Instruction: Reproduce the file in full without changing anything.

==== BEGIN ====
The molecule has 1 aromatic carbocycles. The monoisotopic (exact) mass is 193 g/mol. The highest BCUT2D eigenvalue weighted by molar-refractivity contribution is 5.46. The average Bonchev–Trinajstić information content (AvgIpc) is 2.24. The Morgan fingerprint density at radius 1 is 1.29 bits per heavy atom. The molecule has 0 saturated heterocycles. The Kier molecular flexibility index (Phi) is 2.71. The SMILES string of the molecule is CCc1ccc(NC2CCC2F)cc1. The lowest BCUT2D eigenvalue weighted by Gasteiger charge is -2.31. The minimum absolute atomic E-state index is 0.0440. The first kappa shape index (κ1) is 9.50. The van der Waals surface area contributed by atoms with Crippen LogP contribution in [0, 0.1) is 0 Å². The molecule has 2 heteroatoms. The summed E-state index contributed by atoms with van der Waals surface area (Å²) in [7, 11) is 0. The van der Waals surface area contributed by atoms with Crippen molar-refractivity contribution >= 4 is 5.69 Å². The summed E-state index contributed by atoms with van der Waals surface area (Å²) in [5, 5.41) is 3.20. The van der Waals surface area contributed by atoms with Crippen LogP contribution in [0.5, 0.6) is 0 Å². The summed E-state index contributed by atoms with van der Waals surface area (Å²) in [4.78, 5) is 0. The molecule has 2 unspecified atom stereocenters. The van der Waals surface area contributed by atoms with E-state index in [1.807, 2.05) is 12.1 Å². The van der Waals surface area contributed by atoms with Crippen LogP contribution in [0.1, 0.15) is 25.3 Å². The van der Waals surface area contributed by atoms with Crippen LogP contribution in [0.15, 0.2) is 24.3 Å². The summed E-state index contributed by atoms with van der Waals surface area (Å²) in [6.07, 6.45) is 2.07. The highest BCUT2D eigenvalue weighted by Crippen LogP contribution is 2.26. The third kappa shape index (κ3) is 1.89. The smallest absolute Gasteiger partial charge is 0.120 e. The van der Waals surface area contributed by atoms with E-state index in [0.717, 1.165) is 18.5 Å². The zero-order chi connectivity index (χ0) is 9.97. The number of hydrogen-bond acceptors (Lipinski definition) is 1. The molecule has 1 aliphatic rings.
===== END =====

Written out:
The molecule has 1 aromatic carbocycles. The monoisotopic (exact) mass is 193 g/mol. The highest BCUT2D eigenvalue weighted by molar-refractivity contribution is 5.46. The average Bonchev–Trinajstić information content (AvgIpc) is 2.24. The Morgan fingerprint density at radius 1 is 1.29 bits per heavy atom. The molecule has 0 saturated heterocycles. The Kier molecular flexibility index (Phi) is 2.71. The SMILES string of the molecule is CCc1ccc(NC2CCC2F)cc1. The lowest BCUT2D eigenvalue weighted by Gasteiger charge is -2.31. The minimum absolute atomic E-state index is 0.0440. The first kappa shape index (κ1) is 9.50. The van der Waals surface area contributed by atoms with Crippen LogP contribution in [0, 0.1) is 0 Å². The molecule has 2 heteroatoms. The summed E-state index contributed by atoms with van der Waals surface area (Å²) in [7, 11) is 0. The van der Waals surface area contributed by atoms with Crippen molar-refractivity contribution >= 4 is 5.69 Å². The summed E-state index contributed by atoms with van der Waals surface area (Å²) in [5, 5.41) is 3.20. The van der Waals surface area contributed by atoms with Crippen LogP contribution in [0.5, 0.6) is 0 Å². The summed E-state index contributed by atoms with van der Waals surface area (Å²) in [4.78, 5) is 0. The molecule has 2 unspecified atom stereocenters. The van der Waals surface area contributed by atoms with E-state index in [1.807, 2.05) is 12.1 Å². The van der Waals surface area contributed by atoms with Crippen LogP contribution in [0.1, 0.15) is 25.3 Å². The van der Waals surface area contributed by atoms with Crippen LogP contribution in [0.15, 0.2) is 24.3 Å². The summed E-state index contributed by atoms with van der Waals surface area (Å²) in [6.07, 6.45) is 2.07. The highest BCUT2D eigenvalue weighted by Crippen LogP contribution is 2.26. The third kappa shape index (κ3) is 1.89. The smallest absolute Gasteiger partial charge is 0.120 e. The van der Waals surface area contributed by atoms with E-state index in [0.717, 1.165) is 18.5 Å². The zero-order chi connectivity index (χ0) is 9.97. The number of hydrogen-bond acceptors (Lipinski definition) is 1. The molecule has 1 aliphatic rings.